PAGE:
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Senior Nutrition: Empty Calorie Foods to Avoid

By Dian Brannen, 8:00 am on

While often associated with vending machine items, carbonated beverages and fast food, empty calories can lurk in many of the foods your senior loved one eats throughout his or her day. If, as a caregiver, you’re trying to help your loved one maintain a healthy weight, it helps to know what “empty calorie” foods should be avoided and possible alternatives.

Defining ‘Empty Calorie Foods’

At Home Care Assistance of the Lehigh Valley, our caregivers strive to provide fresh, delicious and healthy meals to their clients, avoiding ‘empty calorie foods’. These types of foods have calories that come mostly from added sugars, preservatives and solid fats, and provide little or no nutritional value. A few examples of such foods include:

  • Saturated Fats – Foods with high amounts of saturated fats can elevate blood pressure and increase the risk of developing heart disease thanks to high amounts of unhealthy cholesterol. Butter, cream sauces, gravy with meat drippings, poultry with skin, and high-fat dairy products are all high in saturated fats and should be avoided or limited.
  • Trans Fats – When liquid oil is turned into a solid fat (hydrogenation), trans fats are produced. These fats act like saturated fats, also increasing blood pressure and raising bad cholesterol levels. Seniors should steer clear from processed snacks (crackers, chips), baked goods (cakes, muffins, cookies), shortening, and many fast food items such as french fries.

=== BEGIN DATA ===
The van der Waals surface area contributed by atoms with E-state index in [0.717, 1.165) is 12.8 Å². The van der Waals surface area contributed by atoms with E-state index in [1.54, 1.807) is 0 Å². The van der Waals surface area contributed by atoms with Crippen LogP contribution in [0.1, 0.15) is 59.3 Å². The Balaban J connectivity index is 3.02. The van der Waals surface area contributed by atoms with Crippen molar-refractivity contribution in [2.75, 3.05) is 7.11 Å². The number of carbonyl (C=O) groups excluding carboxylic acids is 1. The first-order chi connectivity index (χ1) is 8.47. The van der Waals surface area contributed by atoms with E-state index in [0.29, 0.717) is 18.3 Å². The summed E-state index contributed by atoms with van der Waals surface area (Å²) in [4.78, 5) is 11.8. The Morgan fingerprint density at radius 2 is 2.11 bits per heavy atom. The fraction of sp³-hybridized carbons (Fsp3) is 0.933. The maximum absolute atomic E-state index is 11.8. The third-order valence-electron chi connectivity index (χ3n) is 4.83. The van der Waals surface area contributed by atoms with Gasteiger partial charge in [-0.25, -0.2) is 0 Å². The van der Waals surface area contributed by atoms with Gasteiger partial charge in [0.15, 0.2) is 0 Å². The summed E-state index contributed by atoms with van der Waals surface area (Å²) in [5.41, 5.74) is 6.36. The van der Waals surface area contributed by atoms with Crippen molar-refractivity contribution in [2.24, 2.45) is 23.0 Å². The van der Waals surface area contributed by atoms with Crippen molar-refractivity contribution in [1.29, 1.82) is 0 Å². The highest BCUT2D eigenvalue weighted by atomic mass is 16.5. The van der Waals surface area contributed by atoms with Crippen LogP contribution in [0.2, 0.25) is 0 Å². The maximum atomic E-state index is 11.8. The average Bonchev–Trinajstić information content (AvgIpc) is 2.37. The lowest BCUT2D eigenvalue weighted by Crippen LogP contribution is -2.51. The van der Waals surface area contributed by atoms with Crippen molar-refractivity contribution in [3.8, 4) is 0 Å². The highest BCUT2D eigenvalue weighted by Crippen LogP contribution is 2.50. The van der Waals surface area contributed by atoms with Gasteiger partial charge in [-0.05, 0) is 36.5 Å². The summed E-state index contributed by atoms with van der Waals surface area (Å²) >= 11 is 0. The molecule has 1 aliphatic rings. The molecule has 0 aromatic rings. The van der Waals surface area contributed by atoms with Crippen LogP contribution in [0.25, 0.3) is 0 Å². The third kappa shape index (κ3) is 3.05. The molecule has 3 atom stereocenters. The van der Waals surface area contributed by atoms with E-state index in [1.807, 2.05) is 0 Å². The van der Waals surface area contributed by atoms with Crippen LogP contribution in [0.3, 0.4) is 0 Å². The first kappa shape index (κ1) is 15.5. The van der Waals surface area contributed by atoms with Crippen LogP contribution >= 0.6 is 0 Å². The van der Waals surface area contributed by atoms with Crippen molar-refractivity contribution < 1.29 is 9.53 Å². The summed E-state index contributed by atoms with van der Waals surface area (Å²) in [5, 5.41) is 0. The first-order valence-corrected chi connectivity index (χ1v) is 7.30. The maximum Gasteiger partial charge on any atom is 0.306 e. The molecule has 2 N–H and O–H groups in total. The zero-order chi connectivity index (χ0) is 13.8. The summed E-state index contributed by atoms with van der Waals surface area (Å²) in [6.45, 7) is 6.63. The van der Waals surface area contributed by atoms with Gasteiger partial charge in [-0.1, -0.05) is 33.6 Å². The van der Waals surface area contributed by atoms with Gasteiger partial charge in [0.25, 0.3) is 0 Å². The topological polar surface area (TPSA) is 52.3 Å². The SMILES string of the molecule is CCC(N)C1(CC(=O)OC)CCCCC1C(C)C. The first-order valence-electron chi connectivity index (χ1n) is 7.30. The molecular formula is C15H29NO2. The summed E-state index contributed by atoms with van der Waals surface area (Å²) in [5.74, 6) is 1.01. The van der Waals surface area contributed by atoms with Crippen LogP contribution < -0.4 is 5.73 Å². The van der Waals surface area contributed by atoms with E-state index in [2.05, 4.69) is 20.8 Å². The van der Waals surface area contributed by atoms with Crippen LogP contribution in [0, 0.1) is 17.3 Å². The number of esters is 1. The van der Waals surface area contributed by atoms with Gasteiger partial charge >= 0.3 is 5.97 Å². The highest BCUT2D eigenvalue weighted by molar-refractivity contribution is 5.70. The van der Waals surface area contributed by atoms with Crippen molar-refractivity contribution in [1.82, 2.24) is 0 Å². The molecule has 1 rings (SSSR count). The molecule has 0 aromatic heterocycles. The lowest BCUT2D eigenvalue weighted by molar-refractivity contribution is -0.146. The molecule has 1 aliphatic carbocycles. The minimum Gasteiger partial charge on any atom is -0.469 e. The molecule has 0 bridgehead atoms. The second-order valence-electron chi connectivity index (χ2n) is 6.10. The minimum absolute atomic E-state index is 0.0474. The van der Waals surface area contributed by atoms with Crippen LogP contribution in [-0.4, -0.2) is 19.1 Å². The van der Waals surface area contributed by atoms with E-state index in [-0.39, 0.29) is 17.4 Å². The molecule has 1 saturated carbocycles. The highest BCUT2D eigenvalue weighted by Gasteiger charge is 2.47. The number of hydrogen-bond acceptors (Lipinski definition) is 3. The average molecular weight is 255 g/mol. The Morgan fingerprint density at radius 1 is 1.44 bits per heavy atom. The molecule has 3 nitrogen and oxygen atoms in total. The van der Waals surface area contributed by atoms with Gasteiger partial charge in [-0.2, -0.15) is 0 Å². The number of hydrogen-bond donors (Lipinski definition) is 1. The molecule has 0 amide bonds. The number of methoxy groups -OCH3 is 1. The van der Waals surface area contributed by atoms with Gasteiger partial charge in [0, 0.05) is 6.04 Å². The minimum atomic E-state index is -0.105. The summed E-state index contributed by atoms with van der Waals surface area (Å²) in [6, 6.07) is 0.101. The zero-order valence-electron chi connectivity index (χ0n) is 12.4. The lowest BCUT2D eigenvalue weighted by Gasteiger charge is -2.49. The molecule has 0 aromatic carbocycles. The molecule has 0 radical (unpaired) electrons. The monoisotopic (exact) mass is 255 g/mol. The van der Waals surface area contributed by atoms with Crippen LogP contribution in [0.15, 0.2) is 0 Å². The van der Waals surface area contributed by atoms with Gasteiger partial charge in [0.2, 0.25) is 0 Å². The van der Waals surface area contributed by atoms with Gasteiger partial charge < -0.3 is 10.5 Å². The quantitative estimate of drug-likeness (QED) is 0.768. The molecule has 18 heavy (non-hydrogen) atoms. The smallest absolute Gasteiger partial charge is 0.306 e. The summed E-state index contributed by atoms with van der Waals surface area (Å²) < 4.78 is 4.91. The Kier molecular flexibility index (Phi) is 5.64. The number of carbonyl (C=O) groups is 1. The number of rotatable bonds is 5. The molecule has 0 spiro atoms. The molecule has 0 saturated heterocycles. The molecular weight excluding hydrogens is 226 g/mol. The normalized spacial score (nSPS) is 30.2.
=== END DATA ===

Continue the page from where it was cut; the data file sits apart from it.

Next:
• Sodium – As a general rule, older adults should limit their salt intake to roughly two-thirds of a teaspoon per day. Too much salt can elevate blood pressure and increase the risk of stroke and developing heart disease and kidney problems. Along with pretzels and potato chips, high amounts of sodium can be disguised in cured meats, pickles, frozen dinners, canned soups and canned fruits and vegetables.

Healthy Alternatives for Seniors

Family caregivers can encourage the following foods, which are healthy and packed with vitamins and nutrients for a more balanced diet:

  • Low-calorie substitutes (yogurt instead of ice cream)
  • Fruits for snacks
  • Whole grain muffins/breads
  • Recipes using canola oil (instead of vegetable oil)
  • Nuts (almonds, cashews, pecans)
  • Plain popcorn (without salt or butter)
  • Granola bars (instead of candy bars)
  • Soft margarine
  • Low-fat salad dressings
  • Fish (tuna, herring, salmon, sardines, mackerel)
  • Tofu (and other soybean products)

If your aging parent or loved one needs assistance with cooking and meal preparation or is having a difficult time following a doctor-recommended diet plan, consider help from one of the trained and experienced caregivers from Home Care Assistance of the Lehigh Valley. While we are recognized as the Lehigh Valley live-in care experts, we also provide flexible hourly care on an as-needed basis. Call us today at 484-350-3874 and schedule a complimentary, no-obligation consultation for more information.